Manual question

cobraboy

Well-Known Member
#21
A digital manual is better than no manual (just) but they are so difficult to use, endless scrolling to find the relevant page, then only to find out it is either missing or out of focus, or some other malady.
The practicality of having it accessible in the workplace is another issue, the phone is way too small and who wants a tablet or laptop in a workshop environment ?
I suppose you could put your engine on the coffee table in the drawing room and browse in comfort.

Am I being overly negative do you think ?

Oh and a CD wont smell of old socks when you turn the pages :rolleyes:

And you wont find a few fivers in between the pages for emergency gas money.

Committed to paper and deforestation.
 
#22
Well here's another which is forty quid but free postage:

ROVER 2000-2200 Car Owners Workshop Manual 1977 #AKM 3625 | eBay

The price seems more than reasonable for a very nice original copy of a very useful book that has been out of print for nearly fifty years. Trying to find a scanned page of it on your phone while lying under your P6 & then squinting to make out some detail or another when you have found it is an exercise for the foolhardy or the terminal tightwad, IMO.
Last year l paid £126 for an extremely nice 1930's three volume set of William Cobbet's Rural Rides. A limited edition with beautiful woodblock prints. I actually went for the most expensive set l found as they were the copies in the best condition with a postcard from the publishers answering a question sent by the original purchaser tucked in the cover of vol' 1. It was an impulsive online buy, l will admit but books are very undervalued these days & though it's always good to find a bargain the cost will soon be forgotten in the easily-tapped rush of (not always correct) information accessed by your oily fingertips (though l would strive to keep them from the pages....especially from the 'Rides').

Here are my Cobbet's for you to admire. If they aren't enough to convince you, well, l don't know what is:

IMG_20191117_171409_8_1.jpg
 
Last edited:
#23
My well-thumbed but perfectly usable factory 2000 and 2200 manual, bought for hands-on garage use so my semi-pristine manual stays that way, was £8 plus postage on eBay. The semi-pristine one was about £20 as I recall. So hardly a fortune.
 

cobraboy

Well-Known Member
#24
Well here's another which is forty quid but free postage:

ROVER 2000-2200 Car Owners Workshop Manual 1977 #AKM 3625 | eBay

The price seems more than reasonable for a very nice original copy of a very useful book that has been out of print for nearly fifty years. Trying to find a scanned page of it on your phone while lying under your P6 & then squinting to make out some detail or another when you have found it is an exercise for the foolhardy or the terminal tightwad, IMO.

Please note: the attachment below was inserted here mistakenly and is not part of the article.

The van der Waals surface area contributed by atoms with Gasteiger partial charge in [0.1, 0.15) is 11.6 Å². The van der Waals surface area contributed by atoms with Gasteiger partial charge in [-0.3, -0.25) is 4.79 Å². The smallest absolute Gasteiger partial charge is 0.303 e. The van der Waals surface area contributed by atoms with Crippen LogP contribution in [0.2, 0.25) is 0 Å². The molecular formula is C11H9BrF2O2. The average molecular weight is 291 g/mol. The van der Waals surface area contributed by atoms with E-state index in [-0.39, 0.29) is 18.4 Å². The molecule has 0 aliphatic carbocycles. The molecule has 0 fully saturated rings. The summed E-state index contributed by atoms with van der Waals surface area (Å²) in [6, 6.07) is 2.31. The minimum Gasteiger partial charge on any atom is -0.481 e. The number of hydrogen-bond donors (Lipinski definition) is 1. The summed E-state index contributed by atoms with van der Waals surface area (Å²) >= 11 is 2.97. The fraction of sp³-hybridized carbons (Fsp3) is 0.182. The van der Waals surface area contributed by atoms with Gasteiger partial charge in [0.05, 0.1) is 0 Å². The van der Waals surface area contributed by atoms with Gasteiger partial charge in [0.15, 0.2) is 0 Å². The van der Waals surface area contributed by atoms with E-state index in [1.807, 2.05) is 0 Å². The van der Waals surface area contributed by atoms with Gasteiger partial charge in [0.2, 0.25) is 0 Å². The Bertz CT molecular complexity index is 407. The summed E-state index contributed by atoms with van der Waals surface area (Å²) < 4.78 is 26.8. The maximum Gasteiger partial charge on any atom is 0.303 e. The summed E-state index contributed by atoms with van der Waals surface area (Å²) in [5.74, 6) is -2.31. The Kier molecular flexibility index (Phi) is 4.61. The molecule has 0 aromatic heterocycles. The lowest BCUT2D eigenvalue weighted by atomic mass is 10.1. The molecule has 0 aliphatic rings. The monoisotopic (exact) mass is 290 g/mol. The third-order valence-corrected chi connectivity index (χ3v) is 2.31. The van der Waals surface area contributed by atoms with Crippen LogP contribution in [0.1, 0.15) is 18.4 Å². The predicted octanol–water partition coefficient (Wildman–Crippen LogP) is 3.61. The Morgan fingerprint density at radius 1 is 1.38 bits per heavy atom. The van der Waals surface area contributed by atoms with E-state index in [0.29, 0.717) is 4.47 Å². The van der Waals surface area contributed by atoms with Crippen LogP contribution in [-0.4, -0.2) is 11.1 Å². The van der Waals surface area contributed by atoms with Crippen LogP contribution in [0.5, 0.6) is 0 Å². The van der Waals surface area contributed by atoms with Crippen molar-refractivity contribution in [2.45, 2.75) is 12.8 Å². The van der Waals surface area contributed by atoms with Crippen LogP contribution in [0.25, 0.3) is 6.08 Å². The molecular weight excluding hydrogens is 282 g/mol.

Last year l paid £126 for an extremely nice 1930's three volume set of William Cobbet's Rural Rides. A limited edition with beautiful woodblock prints. I actually went for the most expensive set l found as they were the copies in the best condition with a postcard from the publishers answering a question sent by the original purchaser tucked in the cover of vol' 1. It was an impulsive online buy, l will admit but books are very undervalued these days & though it's always good to find a bargain the cost will soon be forgotten in the easily-tapped rush of (not always correct) information accessed by your oily fingertips (though l would strive to keep them from the pages....especially from the 'Rides').

Here are my Cobbet's for you to admire. If they aren't enough to convince you, well, l don't know what is:

View attachment 14954
Doesn't Harvey have a tie in that material ?
 

jp928

Active Member
#25
Re scanning manuals. Porsche 928 manual set is 9 volumes of loose leaf pages, the fattest being the wiring diagrams - mine runs from year 1(78) to late 80s. I got a second hand set from a guy in Devon for ~400GBP many years ago, so I dont begrudge the cost of a paper manual for the P6 too much. Somebody has scanned the WHOLE 928 SET into searchable pdf files (1 per binder) , sells them for pennies on a CD - well, very cheap. Even better Porsche have now released their parts book as a free download covering EVERY model they have ever made. I daresay there are some LR manuals available in electronic form, but its a bit late for us. The P6 parts book is a bit of a disappointment compared to the 928, which names every part, lists supercessions and which model years they are for.
 

jp928

Active Member
#27
Dont they all! I have found their parts prices cover the spectrum from very good value to completely crazy - flimsy fragile plastic wheel well liners for some models are insane, RHD coolant header tanks are 4 x the price of the LHD units, and many parts are NLA. New windscreen here in Oz was under A$200. Anyway, I always hunt for substitutes, and many amateurs are now making replacements for some of the NLA items. At least the big forum in USA (rennlist) is every bit as good as this one, with a lot more traffic covering a lot more models.
 
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